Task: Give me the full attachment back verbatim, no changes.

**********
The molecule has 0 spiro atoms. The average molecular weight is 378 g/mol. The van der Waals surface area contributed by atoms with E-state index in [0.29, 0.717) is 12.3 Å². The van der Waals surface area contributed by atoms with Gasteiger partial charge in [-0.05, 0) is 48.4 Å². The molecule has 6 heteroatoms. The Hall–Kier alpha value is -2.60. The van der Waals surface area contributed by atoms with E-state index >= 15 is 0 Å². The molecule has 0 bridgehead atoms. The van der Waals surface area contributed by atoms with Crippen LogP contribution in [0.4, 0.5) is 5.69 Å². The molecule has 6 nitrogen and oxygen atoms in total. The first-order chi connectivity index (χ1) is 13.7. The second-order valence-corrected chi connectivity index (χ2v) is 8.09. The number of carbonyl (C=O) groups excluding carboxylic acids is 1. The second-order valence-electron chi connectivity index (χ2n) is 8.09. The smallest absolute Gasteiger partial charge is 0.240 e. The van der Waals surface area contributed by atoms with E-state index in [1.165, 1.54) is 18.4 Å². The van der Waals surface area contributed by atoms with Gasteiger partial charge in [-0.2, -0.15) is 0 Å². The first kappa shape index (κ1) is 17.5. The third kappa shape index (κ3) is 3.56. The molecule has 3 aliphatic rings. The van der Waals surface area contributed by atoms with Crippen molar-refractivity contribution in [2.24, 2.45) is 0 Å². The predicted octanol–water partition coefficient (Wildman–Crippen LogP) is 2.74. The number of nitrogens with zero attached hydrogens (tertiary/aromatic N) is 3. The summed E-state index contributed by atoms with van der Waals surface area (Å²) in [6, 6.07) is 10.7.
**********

The molecule has 0 spiro atoms. The average molecular weight is 378 g/mol. The van der Waals surface area contributed by atoms with E-state index in [0.29, 0.717) is 12.3 Å². The van der Waals surface area contributed by atoms with Gasteiger partial charge in [-0.05, 0) is 48.4 Å². The molecule has 6 heteroatoms. The Hall–Kier alpha value is -2.60. The van der Waals surface area contributed by atoms with E-state index >= 15 is 0 Å². The molecule has 0 bridgehead atoms. The van der Waals surface area contributed by atoms with Crippen LogP contribution in [0.4, 0.5) is 5.69 Å². The molecule has 6 nitrogen and oxygen atoms in total. The first-order chi connectivity index (χ1) is 13.7. The second-order valence-corrected chi connectivity index (χ2v) is 8.09. The number of carbonyl (C=O) groups excluding carboxylic acids is 1. The second-order valence-electron chi connectivity index (χ2n) is 8.09. The smallest absolute Gasteiger partial charge is 0.240 e. The van der Waals surface area contributed by atoms with E-state index in [1.165, 1.54) is 18.4 Å². The van der Waals surface area contributed by atoms with Gasteiger partial charge in [-0.2, -0.15) is 0 Å². The first kappa shape index (κ1) is 17.5. The third kappa shape index (κ3) is 3.56. The molecule has 3 aliphatic rings. The van der Waals surface area contributed by atoms with Crippen molar-refractivity contribution in [2.24, 2.45) is 0 Å². The predicted octanol–water partition coefficient (Wildman–Crippen LogP) is 2.74. The number of nitrogens with zero attached hydrogens (tertiary/aromatic N) is 3. The summed E-state index contributed by atoms with van der Waals surface area (Å²) in [6, 6.07) is 10.7.